Tiger and the Hawk

By Rich LernerMarch 17, 2008, 4:00 pm
Editor's Note: With his win at The Arnold Palmer Invitatioinal, Tiger Woods tied Ben Hogan on the PGA TOUR career victory list with 64.
 
Ben Hogan was hardly the wunderkind that Tiger was. In fact, Hogan nearly walked away from the TOUR, down to his last $25 before turning the corner. Woods signed for millions before his first professional tournament.
 
Hogans father committed suicide. Tigers dad committed every ounce of his being to his sons development.
 
Hogan dealt with hard times not only psychologically and economically, but physically as well. He nearly died in a crash in 1949, but returned to win The U.S. Open at Merion the following year. In 1953 he recorded one of the greatest seasons in history, winning five of six starts including all three majors in which he played.
 
Who knows how many more wins hed have amassed had he recovered the years lost to the war and the accident?
 
Tiger won his first major at 21. Hogan was 34, stymied until he changed his swing, the death ball hook that became the airtight fade finally giving the Hawk a shot on which he could rely. Jack Burke, Jr. noted that Hogan was always tweaking his swing. Sound familiar?
 
And like Hogan, Tiger only seems to show warmth for opponents after hes demolished them - the approach clinical, at times cold and intimidating.
 
Legend has it that so focused was Hogan that he was unaware that playing partner Claude Harmon had aced the 12th at Augusta, that Porky Oliver had holed out for eagle on a par four at Riviera.
 
As for that vaunted Hogan mystique, well it was a result of more than just the wins - to all but a fortunate few Hogan could be a hard man.
 
On the other hand Tiger appears to be approachable and unassuming in so many commercials. Theres nothing mysterious in these times about a ubiquitous star athlete warmed up for the smooth sales pitch.
 
Tigers mystique lies in the fact that his exploits are simply hard to explain. Theyre otherworldly.
 
Tiger Woods and Ben Hogan - different paths and different people, but both attained the same rare status.
 
They mastered a very difficult game.
 

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  • Lexi 'applaud's USGA, R&A for rules change

    By Randall MellDecember 11, 2017, 5:15 pm

    Lexi Thompson’s pain may prove to be the rest of golf’s gain.

    David Rickman, the R&A’s executive director of governance, acknowledged on Golf Channel’s "Morning Drive" Monday that the new protocols that will eliminate the use of TV viewer call-ins and emails to apply penalties was hastened by the controversy following Thompson’s four-shot penalty at the ANA Inspiration in early April. The new protocols also set up rules officials to monitor TV broadcasts beginning next year.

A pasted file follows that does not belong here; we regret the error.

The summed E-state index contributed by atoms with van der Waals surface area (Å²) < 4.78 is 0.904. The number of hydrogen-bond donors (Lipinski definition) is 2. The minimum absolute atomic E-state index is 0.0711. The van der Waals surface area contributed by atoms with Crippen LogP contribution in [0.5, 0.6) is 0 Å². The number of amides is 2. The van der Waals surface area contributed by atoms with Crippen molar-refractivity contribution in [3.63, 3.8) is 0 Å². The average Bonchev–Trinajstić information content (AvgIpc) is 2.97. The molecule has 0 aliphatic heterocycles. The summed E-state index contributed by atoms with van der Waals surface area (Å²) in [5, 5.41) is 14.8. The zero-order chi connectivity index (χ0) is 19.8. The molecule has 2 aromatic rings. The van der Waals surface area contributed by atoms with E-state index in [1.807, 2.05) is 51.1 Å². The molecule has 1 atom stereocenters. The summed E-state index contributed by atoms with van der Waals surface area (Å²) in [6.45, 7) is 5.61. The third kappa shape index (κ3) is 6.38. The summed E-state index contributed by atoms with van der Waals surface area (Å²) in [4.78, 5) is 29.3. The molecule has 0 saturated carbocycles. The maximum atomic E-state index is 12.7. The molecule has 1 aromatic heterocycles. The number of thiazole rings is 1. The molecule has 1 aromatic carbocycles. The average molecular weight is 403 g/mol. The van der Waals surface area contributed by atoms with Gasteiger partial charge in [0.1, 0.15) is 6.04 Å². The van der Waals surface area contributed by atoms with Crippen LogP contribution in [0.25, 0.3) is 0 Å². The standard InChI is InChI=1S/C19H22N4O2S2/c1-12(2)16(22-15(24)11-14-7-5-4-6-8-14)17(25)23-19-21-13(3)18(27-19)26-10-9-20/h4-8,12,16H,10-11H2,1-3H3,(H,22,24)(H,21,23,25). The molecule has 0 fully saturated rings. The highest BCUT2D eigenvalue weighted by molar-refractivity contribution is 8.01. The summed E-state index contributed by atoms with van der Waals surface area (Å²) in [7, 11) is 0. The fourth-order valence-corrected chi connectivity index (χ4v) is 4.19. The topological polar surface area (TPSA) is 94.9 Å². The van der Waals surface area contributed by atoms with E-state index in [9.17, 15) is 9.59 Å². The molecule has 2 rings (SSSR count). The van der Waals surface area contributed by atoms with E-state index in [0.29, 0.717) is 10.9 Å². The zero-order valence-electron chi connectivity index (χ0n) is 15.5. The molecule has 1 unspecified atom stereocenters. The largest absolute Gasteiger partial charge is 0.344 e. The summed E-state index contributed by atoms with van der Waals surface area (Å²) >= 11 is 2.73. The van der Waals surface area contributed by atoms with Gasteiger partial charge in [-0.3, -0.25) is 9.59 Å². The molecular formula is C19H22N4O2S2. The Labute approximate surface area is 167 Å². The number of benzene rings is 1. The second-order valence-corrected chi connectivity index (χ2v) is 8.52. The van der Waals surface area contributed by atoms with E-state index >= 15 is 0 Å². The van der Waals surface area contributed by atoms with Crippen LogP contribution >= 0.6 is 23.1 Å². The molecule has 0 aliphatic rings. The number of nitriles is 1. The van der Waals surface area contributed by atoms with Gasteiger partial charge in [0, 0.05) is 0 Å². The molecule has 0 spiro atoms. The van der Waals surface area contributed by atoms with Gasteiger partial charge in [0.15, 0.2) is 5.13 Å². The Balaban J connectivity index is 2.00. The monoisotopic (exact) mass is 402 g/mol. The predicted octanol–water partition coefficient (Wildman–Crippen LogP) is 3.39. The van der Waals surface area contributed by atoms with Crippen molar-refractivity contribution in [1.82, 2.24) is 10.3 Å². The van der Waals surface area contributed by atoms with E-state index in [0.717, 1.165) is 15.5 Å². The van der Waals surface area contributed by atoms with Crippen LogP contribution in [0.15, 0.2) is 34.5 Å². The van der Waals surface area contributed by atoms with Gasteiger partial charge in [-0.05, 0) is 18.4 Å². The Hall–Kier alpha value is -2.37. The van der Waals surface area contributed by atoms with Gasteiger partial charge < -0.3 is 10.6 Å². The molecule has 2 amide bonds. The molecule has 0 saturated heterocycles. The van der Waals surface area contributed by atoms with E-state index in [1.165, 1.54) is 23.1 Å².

“Clearly, that case has been something of a focus point for us,” Rickman said.

    Thompson reacted to the new protocols in an Instagram post.

    “I applaud the USGA and the R&A for their willingness to revise the Rules of Golf to address certain unfortunate situations that have arisen several times in the game of golf,” Thompson wrote. “In my case, I am thankful no one else will have to deal with an outcome such as mine in the future.”

    Thompson was penalized two shots for improperly returning her ball to its mark on a green during Saturday’s round after a viewer emailed LPGA officials during Sunday’s broadcast. She was penalized two more shots for signing an incorrect scorecard for her Saturday round. Thompson ultimately lost in a playoff to So Yeon Ryu.

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    Shortly after the ANA Inspiration, the USGA and R&A led the formation of a video review working group, which included the PGA Tour, LPGA, European Tour, Ladies European Tour and PGA of America.

    Also, just three weeks after Thompson was hit with the four-shot penalty, the USGA and R&A released a new Rules of Golf decision decision (34-3/10) limiting video evidence in two ways:

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    2. If a tournament committee determines that a player does “all that can be reasonably expected to make an accurate estimation or measurement” in determining a line or position to play from or to spot a ball, then there will be no penalty even if video replay later shows that to be wrong.

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    By Golf Channel DigitalDecember 11, 2017, 1:32 pm

    The USGA and R&A announced on Monday updates to the Rules of Golf, including no longer accepting call-ins relating to violations. The PGA Tour and LPGA, which were both part of a working group of entities who voted on the changes, issued the following statements:

    PGA Tour:

    The PGA Tour has worked closely with the USGA and R&A on this issue in recent years, and today's announcement is another positive step to ensure the Rules of Golf align with how the game is presented and viewed globally. The PGA Tour will adopt the new Local Rule beginning January 1, 2018 and evolve our protocols for reviewing video evidence as outlined.

    LPGA:

    We are encouraged by the willingness of the governing bodies to fully vet the issues and implement real change at a pace much quicker than the sport has seen previously. These new adaptations, coupled with changes announced earlier this year, are true and meaningful advances for the game. The LPGA plans to adopt fully the protocols and new Local Rule as outlined.

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    By Associated PressDecember 11, 2017, 12:43 pm

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    Sharma finished at 23-under 264, three strokes ahead of the pack, and qualified for next year's British Open, too.

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